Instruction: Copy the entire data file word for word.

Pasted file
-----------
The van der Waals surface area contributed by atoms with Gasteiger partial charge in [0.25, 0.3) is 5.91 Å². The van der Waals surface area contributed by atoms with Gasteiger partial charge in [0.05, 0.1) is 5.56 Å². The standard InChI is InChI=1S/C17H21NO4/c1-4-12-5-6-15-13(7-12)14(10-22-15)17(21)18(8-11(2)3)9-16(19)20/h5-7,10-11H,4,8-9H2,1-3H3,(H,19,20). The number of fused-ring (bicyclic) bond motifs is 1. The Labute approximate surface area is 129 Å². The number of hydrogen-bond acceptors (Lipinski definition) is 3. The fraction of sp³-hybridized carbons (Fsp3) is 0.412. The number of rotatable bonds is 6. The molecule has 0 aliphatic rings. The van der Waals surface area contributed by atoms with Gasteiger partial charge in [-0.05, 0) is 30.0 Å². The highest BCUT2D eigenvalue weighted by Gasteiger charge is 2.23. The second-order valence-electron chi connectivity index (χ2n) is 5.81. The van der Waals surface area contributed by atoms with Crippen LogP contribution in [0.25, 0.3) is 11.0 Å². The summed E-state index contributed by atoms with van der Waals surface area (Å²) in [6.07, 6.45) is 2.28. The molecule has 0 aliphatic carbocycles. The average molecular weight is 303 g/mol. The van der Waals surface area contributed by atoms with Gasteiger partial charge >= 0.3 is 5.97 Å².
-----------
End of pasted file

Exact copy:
The van der Waals surface area contributed by atoms with Gasteiger partial charge in [0.25, 0.3) is 5.91 Å². The van der Waals surface area contributed by atoms with Gasteiger partial charge in [0.05, 0.1) is 5.56 Å². The standard InChI is InChI=1S/C17H21NO4/c1-4-12-5-6-15-13(7-12)14(10-22-15)17(21)18(8-11(2)3)9-16(19)20/h5-7,10-11H,4,8-9H2,1-3H3,(H,19,20). The number of fused-ring (bicyclic) bond motifs is 1. The Labute approximate surface area is 129 Å². The number of hydrogen-bond acceptors (Lipinski definition) is 3. The fraction of sp³-hybridized carbons (Fsp3) is 0.412. The number of rotatable bonds is 6. The molecule has 0 aliphatic rings. The van der Waals surface area contributed by atoms with Gasteiger partial charge in [-0.05, 0) is 30.0 Å². The highest BCUT2D eigenvalue weighted by Gasteiger charge is 2.23. The second-order valence-electron chi connectivity index (χ2n) is 5.81. The van der Waals surface area contributed by atoms with Crippen LogP contribution in [0.25, 0.3) is 11.0 Å². The summed E-state index contributed by atoms with van der Waals surface area (Å²) in [6.07, 6.45) is 2.28. The molecule has 0 aliphatic carbocycles. The average molecular weight is 303 g/mol. The van der Waals surface area contributed by atoms with Gasteiger partial charge >= 0.3 is 5.97 Å².